Just hearing her list the ways you can kill yourself fixing up an old house . . . is a hoot
What distinguishes the novel are its likable, no-nonsense protagonist-narrator, her references to home repair that the author cleverly fits tongue-and-groove into the story and, especially, the detailed descriptions of the town
Anyone who can mix slaughter and screwdrivers is a genius. Plus, anyone who has bought a home that needs even a new toilet seat is probably consumed with murderous thoughts.
Like the old Victorian homes she describes... Graves' stories seem to grow better with the passing of time... Readers who enjoy solving mysteries and fixing up older homes will appreciate Jake's do-it-yourself expertise in both areas.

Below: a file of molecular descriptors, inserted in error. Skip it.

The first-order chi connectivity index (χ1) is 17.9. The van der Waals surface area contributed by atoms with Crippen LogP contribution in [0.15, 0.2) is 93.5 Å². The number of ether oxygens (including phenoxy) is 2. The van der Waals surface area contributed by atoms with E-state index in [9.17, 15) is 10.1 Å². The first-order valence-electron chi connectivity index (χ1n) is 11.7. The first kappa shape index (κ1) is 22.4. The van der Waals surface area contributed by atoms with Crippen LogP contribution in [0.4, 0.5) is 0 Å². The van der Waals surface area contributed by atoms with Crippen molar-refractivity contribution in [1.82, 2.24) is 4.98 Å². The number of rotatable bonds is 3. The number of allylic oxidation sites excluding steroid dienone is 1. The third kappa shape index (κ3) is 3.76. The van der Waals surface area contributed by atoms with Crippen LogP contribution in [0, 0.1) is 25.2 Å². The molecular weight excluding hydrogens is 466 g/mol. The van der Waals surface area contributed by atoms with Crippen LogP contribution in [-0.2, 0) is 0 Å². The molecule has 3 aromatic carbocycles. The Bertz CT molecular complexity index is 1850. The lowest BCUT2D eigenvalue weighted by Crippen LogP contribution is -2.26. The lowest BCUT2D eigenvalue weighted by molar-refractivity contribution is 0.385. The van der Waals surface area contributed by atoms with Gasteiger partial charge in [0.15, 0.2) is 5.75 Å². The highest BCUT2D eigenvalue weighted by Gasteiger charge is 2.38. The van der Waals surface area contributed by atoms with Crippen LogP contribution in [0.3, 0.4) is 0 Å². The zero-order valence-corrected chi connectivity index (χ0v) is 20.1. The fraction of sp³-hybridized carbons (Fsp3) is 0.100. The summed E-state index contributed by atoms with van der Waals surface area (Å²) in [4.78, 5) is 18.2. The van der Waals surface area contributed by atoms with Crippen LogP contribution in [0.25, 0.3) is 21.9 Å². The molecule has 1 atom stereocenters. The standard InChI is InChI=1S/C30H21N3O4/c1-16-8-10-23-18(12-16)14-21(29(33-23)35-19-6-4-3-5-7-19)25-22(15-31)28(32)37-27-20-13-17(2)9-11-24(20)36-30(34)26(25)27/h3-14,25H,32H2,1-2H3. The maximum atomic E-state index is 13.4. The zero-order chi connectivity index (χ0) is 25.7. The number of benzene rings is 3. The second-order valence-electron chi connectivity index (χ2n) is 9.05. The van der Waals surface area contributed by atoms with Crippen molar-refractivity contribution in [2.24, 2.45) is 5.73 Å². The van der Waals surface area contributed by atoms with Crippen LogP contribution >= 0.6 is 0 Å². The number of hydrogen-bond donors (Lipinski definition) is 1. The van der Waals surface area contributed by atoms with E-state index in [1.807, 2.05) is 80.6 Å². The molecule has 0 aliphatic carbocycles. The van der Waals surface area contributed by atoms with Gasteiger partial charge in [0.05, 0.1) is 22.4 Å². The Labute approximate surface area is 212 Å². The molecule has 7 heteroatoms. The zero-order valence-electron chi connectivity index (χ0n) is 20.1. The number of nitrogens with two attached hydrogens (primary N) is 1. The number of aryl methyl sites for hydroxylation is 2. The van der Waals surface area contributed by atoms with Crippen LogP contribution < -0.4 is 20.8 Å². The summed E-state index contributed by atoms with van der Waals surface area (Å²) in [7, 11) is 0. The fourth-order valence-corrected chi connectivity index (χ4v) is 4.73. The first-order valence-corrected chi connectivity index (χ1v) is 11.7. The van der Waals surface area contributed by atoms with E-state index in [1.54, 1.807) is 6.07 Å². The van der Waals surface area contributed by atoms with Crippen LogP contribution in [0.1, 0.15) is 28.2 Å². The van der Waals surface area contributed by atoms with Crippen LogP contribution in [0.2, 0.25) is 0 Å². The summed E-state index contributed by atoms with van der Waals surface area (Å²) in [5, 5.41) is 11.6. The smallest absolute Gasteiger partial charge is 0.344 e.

A sleuth as tough as the nails she drives into the walls of her 1823 Federal home enhances a clever plot, which comes to an unexpected and explosive conclusion. Many will relish the vividly described Down East setting, but for anyone who's ever enjoyed making a home repair it's the accurate details of the restoration of Jake's old house that will appeal.
Think Diane Mott Davidson with a tool belt instead of recipes!